What Constitutes Landlord Harassment In Arkansas?

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Last Updated on March 18, 2024 by Kelvin Nielsen

Admittedly, the relationship between a tenant and a landlord is not always a peaceful nor an easy one. Sometimes the harassment may arise out of ignorance by your landlord for lack of proper understanding of Arkansas landlord-tenant laws. Other times, the landlord may simply not like you anymore and want to get rid of you.

Either way, landlord harassment in Arkansas, as in any other U.S. state, is illegal, in whatever form it presents itself. As a tenant, you have a right to the quiet and peaceful enjoyment of your rented premises.

The only way the landlord can get you out of their property is by obtaining a court order. Using any other means to evict you, including harassing you, will not only fail, but may also be punishable under Arkansas law.

What Constitutes Landlord Harassment in Arkansas?

Landlord harassment occurs when a landlord willingly creates conditions that are meant to intimidate a tenant into breaking their lease. The harassment could be fashioned against a tenant or their guest.

Now, Chapters 16 &17 of Title 18 of Arkansas law bestow certain legal responsibilities to landlords. Among other renters’ rights in Arkansas, you obtain the rights to:

  • A proper eviction process. No matter the violation you have committed, the landlord must act within the law. They must serve you a proper eviction notice and follow the due course of the law.
  • Terminate a periodic lease at any point during the tenancy as long as you serve proper notice. To terminate a month-to-month rental agreement, for instance, all you have to do is serve the landlord a 30 days’ advance notice.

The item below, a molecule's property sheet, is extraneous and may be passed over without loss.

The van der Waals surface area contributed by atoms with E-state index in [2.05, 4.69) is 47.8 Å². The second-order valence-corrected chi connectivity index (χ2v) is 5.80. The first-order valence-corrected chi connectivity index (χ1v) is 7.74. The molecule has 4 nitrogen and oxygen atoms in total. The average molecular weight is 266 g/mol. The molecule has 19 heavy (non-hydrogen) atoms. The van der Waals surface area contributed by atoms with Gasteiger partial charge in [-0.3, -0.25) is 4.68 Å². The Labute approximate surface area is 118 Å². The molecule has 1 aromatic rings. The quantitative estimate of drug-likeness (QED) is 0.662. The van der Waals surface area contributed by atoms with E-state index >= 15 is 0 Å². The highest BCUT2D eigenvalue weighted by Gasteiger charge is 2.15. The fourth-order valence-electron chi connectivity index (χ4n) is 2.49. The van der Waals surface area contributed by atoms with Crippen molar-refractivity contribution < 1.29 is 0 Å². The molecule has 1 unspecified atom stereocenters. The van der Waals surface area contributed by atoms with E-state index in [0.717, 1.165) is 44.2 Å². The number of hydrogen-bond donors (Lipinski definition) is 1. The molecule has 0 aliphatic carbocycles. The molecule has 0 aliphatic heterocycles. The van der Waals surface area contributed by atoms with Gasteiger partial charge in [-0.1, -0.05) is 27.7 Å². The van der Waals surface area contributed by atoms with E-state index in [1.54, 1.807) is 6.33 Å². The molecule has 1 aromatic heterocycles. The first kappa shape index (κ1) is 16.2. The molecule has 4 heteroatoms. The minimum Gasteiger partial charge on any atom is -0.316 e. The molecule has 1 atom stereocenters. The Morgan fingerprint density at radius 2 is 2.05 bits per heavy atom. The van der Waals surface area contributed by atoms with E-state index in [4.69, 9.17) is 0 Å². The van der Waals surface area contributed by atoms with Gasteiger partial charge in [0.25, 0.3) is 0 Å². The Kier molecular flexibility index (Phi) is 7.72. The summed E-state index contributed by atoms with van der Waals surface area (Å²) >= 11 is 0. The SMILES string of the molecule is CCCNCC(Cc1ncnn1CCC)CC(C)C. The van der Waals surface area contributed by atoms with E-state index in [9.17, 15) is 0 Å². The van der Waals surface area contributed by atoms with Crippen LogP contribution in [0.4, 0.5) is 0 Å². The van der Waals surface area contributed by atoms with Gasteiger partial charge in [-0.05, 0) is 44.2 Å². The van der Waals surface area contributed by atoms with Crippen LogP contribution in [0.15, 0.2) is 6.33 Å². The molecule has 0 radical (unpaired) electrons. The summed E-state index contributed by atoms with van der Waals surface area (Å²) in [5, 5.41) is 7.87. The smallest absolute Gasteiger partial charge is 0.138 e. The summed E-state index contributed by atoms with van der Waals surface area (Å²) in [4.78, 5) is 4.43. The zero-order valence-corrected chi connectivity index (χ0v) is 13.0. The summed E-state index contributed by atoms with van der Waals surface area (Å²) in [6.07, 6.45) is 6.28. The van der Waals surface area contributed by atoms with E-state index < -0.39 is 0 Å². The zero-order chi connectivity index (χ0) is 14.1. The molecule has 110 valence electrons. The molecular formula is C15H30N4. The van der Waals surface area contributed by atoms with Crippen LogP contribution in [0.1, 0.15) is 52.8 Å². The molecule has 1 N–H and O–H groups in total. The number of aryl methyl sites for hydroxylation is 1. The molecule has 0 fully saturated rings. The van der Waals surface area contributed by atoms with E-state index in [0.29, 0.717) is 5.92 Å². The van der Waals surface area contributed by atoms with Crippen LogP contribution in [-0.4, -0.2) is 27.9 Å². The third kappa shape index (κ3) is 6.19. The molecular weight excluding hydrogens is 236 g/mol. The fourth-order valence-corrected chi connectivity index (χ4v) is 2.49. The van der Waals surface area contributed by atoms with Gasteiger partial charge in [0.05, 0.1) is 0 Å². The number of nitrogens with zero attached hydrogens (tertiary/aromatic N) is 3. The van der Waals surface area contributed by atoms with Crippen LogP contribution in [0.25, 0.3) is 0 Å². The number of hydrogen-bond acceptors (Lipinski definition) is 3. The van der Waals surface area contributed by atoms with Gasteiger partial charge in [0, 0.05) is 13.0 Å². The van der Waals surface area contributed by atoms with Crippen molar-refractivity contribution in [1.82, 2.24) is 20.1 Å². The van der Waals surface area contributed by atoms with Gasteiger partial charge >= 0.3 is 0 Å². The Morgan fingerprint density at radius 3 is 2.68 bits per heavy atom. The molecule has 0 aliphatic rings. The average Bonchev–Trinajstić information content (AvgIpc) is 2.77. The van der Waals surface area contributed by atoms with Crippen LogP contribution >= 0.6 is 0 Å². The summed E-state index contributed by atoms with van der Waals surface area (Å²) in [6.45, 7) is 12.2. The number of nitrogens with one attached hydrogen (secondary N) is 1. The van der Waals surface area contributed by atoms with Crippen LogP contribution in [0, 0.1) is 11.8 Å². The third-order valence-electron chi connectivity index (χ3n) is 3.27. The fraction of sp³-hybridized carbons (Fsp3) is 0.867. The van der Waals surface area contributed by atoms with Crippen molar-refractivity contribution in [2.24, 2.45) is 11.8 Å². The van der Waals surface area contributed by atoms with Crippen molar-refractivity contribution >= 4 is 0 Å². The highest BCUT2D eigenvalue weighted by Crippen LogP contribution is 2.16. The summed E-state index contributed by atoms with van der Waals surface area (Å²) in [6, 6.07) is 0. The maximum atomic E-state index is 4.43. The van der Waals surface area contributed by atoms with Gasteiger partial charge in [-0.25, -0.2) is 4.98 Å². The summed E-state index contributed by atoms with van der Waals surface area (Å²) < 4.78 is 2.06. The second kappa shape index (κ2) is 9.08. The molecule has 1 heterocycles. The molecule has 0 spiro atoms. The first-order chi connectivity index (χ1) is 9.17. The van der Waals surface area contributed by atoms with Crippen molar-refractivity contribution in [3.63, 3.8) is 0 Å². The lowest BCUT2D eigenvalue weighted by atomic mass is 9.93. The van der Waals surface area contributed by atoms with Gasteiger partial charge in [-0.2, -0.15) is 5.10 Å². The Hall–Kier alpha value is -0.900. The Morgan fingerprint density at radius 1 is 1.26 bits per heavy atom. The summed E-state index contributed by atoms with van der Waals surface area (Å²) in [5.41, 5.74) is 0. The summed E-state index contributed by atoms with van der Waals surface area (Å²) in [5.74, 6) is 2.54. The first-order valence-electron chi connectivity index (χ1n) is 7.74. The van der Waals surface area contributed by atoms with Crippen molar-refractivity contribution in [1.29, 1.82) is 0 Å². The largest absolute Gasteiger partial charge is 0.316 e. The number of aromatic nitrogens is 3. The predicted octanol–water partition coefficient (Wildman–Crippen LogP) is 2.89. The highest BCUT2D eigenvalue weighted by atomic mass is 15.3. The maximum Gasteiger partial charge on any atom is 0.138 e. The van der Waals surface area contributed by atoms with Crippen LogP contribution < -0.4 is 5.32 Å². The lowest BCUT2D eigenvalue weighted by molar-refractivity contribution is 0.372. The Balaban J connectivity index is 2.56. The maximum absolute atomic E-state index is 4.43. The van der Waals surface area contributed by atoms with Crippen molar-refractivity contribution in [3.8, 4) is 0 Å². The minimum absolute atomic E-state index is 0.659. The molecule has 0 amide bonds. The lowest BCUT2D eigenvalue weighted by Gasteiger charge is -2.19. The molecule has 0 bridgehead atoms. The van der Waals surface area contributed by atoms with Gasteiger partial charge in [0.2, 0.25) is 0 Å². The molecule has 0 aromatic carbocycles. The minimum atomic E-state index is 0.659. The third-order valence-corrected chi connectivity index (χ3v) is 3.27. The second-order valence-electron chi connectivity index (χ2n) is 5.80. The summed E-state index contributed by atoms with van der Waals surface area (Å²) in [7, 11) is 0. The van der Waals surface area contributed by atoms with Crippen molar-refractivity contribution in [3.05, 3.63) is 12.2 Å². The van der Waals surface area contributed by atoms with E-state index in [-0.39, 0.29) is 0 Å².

• Enjoy your rented premises in peace and quiet. The landlord must not, for instance, lock you out of your home, threaten you, or raise rent illegally.
  • Exercise your legal rights. For example, report the landlord to a local health government agency for habitability issues.

It’d be illegal for your landlord to harass you for exercising any of these rights. And these rights exist regardless of what the lease or rental agreement may say.

Examples of Landlord Harassment in Arkansas

Landlord harassment may come in different shapes and forms. The following are common examples.

1. Entering your Rented Property Illegally

While landlords have right of entry, they must do so in accordance with the lease and statutory laws. Unlike some other states, Arkansas doesn’t specify how much notice a landlord must give. Nonetheless, they must still give a reasonable notice. And more often than not, it’s usually a 24 hours’ advance notice.

An exception to the notice requirement is in case of an emergency.

In addition to the advance notice requirement, your landlord must also have a legitimate reason for entry. Common reasons for landlord entry include the following.

  • To inspect the property.
  • To show the unit to prospective tenants or buyers.
  • To respond to an emergency.

The entry must also be within normal business hours, or as agreed by both parties.

2. Using Self-help Methods

This is another way you can know your Arkansas landlord is harassing you. It’s illegal for a landlord to use a self-help method to get you to leave. Below are some examples.

  • Shutting off utilities, such as sewer, running water, and heat during winter.
  • Cutting off amenities that are promised in the lease agreement. For example, reassigning your parking spot or cutting the access you had to laundry services.
  • Locking you out. Landlords are subject to penalties for taking such an action.
  • Removing your belongings from the unit. The landlord must have your permission to take such an action. The only exception here is in case of an emergency.